Op-ed views and opinions expressed are solely those of the author.
Despicable players rear their heads all during our journey through life. Sometimes they are people, other times they are entities such as institutions.
Here in the 21st century, one such political player has moved to the head of the line of Untrustworthies. No player deserves the Despicable Player of the Year award more than the poster-child promoter of Fake News, The New York Times.
And it’s not a stretch to make that claim.
Journalism has changed in America. The big transformation has been the shift of journalists to commentators while continuing to call themselves journalists. We are seeing this epidemic in both the print media and TV broadcasting, and especially at the Times. No such thing anymore as news reporters; they take the news and add their opinions, too many of which took root out in crazyland. These “journalists” love to stir the pot, keeping people at each other’s throats, manufacturing their own version of the news. Much of it is Fake News from anonymous sources, or one unverified source, or simply lies. The Times prints stories with little or no basis in fact, which helps the political left– stories that are made up by anonymous people, pushing harm. The Times twists the truth to fit their personal or corporate agendas, but denies that’s what they do.
The “journalists” at the Times cannot seem to see the world through anyone’s eyes but their own. They take sides. Examples abound: The Times usually runs smiling-face photos of their pet politician-darlings, no matter what the news is, but use grumpy/unflattering photos of their political enemies. They run editorials of their political positions, such as gun control, on the front page where the news is supposed to be. They put favored campaign ads, such as Hillary Clinton’s, on their website home page. The website also promotes editorials and columns by primarily liberal writers, and makes it “nearly impossible” to tell them apart, according to a Times ombudsman. Conservatives, who submit reader comments responding to political articles, find that their comments are deep-sixed by editors, often never getting printed.
Is the Times balanced? Well, you decide: the last Republican they endorsed for President was Eisenhower, 63 years ago. Or the Times’ extreme violation of journalistic ethics by publishing the uncorroborated “sexual-assault accusation against Supreme Court Justice Kavanaugh” when the “victim” doesn’t even remember the alleged incident. Even in the Times’ book reviews we see subjective bias, with reviewers stating that “our current president” is the equivalent of “real-life sinner” Richard Nixon. Reviewers take shots at Floridians out in the “provinces”, accusing us hayseeds of making readers “reach for shoddy, off-the-shelf solutions to your psychic unease”. Whatever that means.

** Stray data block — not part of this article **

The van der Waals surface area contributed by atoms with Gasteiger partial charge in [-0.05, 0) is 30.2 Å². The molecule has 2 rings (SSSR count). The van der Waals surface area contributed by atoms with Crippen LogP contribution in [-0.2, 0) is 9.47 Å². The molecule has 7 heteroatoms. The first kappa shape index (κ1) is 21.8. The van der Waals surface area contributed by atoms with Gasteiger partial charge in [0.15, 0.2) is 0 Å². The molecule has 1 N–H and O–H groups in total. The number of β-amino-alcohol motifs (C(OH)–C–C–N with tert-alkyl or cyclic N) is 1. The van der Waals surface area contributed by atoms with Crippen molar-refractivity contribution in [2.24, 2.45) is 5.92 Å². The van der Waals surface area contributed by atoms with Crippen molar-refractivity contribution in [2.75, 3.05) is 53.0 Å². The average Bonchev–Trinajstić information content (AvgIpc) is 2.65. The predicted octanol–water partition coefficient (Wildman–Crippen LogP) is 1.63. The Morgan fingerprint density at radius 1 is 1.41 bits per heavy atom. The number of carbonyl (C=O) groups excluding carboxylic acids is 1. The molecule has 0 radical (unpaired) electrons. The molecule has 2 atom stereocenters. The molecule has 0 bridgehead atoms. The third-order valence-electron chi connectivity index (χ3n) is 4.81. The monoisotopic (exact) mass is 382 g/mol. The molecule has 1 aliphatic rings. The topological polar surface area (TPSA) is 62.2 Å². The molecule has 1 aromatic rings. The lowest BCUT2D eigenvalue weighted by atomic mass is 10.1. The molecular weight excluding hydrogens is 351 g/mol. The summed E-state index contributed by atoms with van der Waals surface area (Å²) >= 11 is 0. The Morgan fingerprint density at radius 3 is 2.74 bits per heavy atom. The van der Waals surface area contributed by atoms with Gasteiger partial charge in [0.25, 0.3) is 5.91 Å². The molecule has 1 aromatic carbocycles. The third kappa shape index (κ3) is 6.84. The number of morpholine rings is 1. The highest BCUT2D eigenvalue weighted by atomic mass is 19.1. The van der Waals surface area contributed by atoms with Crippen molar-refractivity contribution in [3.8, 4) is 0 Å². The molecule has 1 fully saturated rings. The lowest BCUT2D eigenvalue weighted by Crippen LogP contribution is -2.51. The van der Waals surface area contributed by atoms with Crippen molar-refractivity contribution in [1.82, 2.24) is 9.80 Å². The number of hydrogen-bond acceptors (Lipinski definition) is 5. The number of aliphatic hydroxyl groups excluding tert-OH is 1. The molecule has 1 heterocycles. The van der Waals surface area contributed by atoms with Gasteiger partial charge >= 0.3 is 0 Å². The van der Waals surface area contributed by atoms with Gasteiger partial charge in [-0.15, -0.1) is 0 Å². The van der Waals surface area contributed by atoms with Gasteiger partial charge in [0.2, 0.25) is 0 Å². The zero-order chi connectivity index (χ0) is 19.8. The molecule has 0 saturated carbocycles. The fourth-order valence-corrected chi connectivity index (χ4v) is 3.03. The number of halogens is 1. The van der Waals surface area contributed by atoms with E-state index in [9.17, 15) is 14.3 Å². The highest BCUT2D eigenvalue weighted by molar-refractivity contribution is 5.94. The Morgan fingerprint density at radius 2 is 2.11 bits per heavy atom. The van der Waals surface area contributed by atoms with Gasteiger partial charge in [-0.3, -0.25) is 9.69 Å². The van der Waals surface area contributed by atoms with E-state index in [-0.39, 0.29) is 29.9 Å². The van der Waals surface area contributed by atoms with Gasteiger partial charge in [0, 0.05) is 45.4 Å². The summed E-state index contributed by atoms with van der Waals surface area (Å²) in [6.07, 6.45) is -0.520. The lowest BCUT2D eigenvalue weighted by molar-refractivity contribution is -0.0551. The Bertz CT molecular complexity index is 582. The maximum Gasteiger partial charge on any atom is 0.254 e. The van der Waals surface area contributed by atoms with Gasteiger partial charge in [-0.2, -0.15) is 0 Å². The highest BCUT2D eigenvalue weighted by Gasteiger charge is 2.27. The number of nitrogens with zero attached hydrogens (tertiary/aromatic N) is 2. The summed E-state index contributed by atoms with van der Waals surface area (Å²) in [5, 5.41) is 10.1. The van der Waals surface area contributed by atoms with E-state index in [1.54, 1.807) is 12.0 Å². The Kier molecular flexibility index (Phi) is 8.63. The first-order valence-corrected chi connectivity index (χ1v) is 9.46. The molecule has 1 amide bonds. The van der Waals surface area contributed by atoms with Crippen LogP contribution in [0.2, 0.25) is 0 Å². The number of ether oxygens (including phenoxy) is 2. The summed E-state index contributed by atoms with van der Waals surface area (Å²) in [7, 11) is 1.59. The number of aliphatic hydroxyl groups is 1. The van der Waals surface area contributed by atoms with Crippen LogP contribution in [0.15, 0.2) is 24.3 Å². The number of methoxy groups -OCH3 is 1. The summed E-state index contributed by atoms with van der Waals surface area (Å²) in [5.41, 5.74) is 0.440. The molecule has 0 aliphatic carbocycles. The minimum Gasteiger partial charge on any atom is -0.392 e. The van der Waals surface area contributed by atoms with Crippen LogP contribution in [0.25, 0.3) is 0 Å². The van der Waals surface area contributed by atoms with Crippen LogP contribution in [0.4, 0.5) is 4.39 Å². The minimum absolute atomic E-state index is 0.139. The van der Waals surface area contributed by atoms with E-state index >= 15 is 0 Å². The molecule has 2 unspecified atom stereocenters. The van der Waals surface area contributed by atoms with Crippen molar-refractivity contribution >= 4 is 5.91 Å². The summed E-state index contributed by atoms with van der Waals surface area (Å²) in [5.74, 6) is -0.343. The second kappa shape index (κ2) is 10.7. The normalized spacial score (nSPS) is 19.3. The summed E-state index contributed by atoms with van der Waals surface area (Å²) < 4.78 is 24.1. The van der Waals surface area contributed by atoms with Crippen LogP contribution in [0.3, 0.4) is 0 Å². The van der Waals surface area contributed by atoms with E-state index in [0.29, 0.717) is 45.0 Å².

Times writers throw their personal opinions into their news stories, like Mark Landler did when he opined that Attorney General Barr “acted more as a defense lawyer for Trump than as the leader of the Justice Department”– pure subjective bias in what was supposed to be a straight news story, trying to influence public opinion toward his personal beliefs.
When the Times prints Fake News, sometimes the reason it’s fake is because the article relied on news from other sources that was fake, a failure to verify.
The deeper problem with the Times is its hypocrisy. Giving one-sided news opinions is acceptable if you admit it’s your opinion. But the Times never admits it has a liberal bias, a leftist political agenda, and a progressive culture. Most conservative news sites admit they are presenting the news with a conservative flavor or interpretation. But it’s difficult to name any news sites on the left that admit they’re biased.
It’s sad, really. What had been the honorable profession of journalism has been prostituted, intellectually corrupted in many ways. And the American public has come to be convinced of this. The Gallup organization took a poll this year, giving respondents a list of institutions in American society, and asking how much confidence they had in each one. Only 23% said they had a “Great deal/Quite a lot” of confidence in newspapers. No surprise there, and no surprise that the Times deserves the Despicable Player of the Year award.
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